Carolyn Raship detail from "The Louise Brooks Triptych, Part 1" 2013
I've been long overdue in posting about Carolyn Raship. She's a Brooklyn-based illustrator who specializes in retro-aesthetics with a twist of gothique, and her drawings manage to be both light-hearted and noir at once. Her new body of work, "The Choir Girl Show" examines the show-biz origin stories of several historical dames, and opens at Dixon Place tomorrow evening via a musical extravaganza:
Solo Exhibition from February 4 - 22
Wednesday, February 5 at 7:30pm
The Chorus Girl Show
Featuring Carolyn Raship's stunning & large ink and watercolor pieces showing the interesting and scandal-filled lives of women who began their professional lives in the chorus - then wound up as movie stars, writers or infamous.
Join us for the opening party on February 5 with performances by Charming Disaster, Anna Copa Cabanna, Killy Mockstar Dwyer & more!
During the first half of the 20th century becoming a chorus girl was both the most typical entree to show business and a constant punchline. The Chorus Girl was a cliche and a type: tough talking, avaricious, gold digging, dumb. As with most things, the real women often transcended the cliche. Show business and crime, dreams lost, lives lived into little old lady-hood -- and lives cut short. Glamour and art and intelligence. These works are drenched in blood and feathers and gilt trim, and -- like the early movies many real life chorus girl appeared in -- have no formula.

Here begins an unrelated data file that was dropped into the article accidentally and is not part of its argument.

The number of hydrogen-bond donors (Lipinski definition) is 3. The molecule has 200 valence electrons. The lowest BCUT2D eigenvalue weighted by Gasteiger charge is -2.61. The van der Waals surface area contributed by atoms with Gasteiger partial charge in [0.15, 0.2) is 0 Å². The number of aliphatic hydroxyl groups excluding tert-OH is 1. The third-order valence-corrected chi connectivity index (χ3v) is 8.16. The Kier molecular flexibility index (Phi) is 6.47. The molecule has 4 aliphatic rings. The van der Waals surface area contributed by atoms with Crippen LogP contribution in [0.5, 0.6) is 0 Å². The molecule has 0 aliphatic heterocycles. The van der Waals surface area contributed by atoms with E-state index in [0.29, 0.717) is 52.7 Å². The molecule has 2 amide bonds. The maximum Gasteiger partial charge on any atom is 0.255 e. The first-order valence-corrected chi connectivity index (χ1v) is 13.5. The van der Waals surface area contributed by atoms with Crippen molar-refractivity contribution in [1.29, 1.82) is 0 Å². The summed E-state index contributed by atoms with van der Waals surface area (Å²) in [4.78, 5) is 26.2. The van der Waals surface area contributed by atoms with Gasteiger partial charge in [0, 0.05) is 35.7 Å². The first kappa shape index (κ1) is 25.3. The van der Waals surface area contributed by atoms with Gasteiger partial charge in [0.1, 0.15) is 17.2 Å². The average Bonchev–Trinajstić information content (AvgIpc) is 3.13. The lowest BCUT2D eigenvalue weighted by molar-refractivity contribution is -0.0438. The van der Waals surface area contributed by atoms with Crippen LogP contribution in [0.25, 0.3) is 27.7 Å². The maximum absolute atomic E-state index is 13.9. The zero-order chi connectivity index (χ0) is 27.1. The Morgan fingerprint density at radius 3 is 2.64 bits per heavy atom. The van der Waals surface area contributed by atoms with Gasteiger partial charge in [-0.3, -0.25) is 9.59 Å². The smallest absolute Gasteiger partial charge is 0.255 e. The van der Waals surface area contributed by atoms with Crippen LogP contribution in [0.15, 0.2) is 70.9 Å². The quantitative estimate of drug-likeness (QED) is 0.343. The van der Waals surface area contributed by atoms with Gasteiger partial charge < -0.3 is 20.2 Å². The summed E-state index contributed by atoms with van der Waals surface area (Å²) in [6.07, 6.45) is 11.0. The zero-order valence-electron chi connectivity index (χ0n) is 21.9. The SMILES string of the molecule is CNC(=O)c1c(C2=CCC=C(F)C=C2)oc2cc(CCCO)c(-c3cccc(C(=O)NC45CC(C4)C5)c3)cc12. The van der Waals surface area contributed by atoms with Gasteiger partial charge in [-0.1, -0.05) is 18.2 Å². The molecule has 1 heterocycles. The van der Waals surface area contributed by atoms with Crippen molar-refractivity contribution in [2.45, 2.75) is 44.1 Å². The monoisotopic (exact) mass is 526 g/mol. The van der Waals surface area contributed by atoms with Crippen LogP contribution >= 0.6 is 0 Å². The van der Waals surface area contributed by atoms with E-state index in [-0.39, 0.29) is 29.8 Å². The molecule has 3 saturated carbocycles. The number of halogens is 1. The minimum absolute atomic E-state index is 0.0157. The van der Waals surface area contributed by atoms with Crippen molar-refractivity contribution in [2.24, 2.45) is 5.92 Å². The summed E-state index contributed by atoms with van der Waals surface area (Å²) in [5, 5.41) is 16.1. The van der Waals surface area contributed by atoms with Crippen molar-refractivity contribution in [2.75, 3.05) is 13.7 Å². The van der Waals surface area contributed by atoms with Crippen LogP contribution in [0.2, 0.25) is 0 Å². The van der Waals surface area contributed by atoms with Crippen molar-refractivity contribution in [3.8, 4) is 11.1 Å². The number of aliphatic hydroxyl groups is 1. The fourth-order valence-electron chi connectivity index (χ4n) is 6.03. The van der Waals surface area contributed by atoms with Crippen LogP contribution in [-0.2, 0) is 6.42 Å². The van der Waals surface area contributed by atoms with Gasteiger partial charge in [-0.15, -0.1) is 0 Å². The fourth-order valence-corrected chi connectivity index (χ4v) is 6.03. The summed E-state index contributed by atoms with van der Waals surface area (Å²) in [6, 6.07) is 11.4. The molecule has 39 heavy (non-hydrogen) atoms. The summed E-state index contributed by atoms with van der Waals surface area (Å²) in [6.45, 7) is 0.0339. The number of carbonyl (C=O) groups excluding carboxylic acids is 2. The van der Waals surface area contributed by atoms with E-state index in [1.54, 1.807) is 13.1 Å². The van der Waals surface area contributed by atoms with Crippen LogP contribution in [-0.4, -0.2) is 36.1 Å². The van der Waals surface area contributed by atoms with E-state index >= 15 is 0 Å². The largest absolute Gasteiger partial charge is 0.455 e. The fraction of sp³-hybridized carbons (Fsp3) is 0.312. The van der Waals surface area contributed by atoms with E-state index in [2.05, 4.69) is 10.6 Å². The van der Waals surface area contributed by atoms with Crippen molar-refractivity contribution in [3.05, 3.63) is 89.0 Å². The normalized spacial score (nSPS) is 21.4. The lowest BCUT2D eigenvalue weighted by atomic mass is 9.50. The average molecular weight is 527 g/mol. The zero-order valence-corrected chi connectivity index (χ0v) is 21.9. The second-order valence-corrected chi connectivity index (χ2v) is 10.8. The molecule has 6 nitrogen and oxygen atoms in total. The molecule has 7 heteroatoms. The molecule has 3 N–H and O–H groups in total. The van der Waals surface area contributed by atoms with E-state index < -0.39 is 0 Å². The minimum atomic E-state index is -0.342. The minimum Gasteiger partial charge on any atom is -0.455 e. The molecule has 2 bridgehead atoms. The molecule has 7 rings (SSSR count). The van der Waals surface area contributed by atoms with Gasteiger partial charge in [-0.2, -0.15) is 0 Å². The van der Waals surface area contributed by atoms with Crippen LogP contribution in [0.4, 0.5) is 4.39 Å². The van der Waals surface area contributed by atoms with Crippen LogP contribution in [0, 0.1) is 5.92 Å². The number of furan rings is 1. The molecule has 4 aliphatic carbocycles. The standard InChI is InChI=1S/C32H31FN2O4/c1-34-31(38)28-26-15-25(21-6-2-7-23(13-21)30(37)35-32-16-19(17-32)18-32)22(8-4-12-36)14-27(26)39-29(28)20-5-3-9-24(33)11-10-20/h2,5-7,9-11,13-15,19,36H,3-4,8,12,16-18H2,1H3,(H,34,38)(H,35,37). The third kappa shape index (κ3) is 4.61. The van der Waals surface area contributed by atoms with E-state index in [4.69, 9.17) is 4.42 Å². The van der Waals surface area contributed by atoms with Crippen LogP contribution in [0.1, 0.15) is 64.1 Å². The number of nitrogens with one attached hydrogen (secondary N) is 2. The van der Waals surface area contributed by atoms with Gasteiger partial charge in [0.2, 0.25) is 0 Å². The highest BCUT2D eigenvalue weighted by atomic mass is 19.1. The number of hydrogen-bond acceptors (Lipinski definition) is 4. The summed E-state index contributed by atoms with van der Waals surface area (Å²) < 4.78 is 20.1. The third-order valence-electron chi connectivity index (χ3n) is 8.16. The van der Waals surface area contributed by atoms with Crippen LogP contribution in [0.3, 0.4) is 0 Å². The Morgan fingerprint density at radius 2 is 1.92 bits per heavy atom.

Intricate pen and ink and watercolor fantasias depict moments out of the lives of Princess White Deer (Native American performer who headlined on three continents, played the Palace, and starred in the Follies), Evelyn Nesbit (the teenage chorus girl who played a central role in The Crime of the Century, the murder of Stanford White by Harry K. Thaw), Olive Thomas (legendary Ziegfeld star and whose death was the first Hollywood scandal) and Louise Brooks (serious dancer, legendary chorus girl, movie star, artist and writer). As in the lives of these complicated and fascinating women, nothing in these works is just what it seems.
CAROLYN RASHIP is an artist, illustrator and sometime writer and director of theater. You can find her work online under the guise of Caviglia's Cabinet of Curiosities. She wrote and directed the plays "Die Like A Lady;or What Barbara Got" and "Antarctica" (which was published in NY Theatre Experience's anthology "Plays & Playwrights 2008") along with numerous other works for the theatre. As a visual artist she specializes in meticulous pen and ink and watercolor portraits. Her obsessions include chorus girls, birds, sea creatures and crime.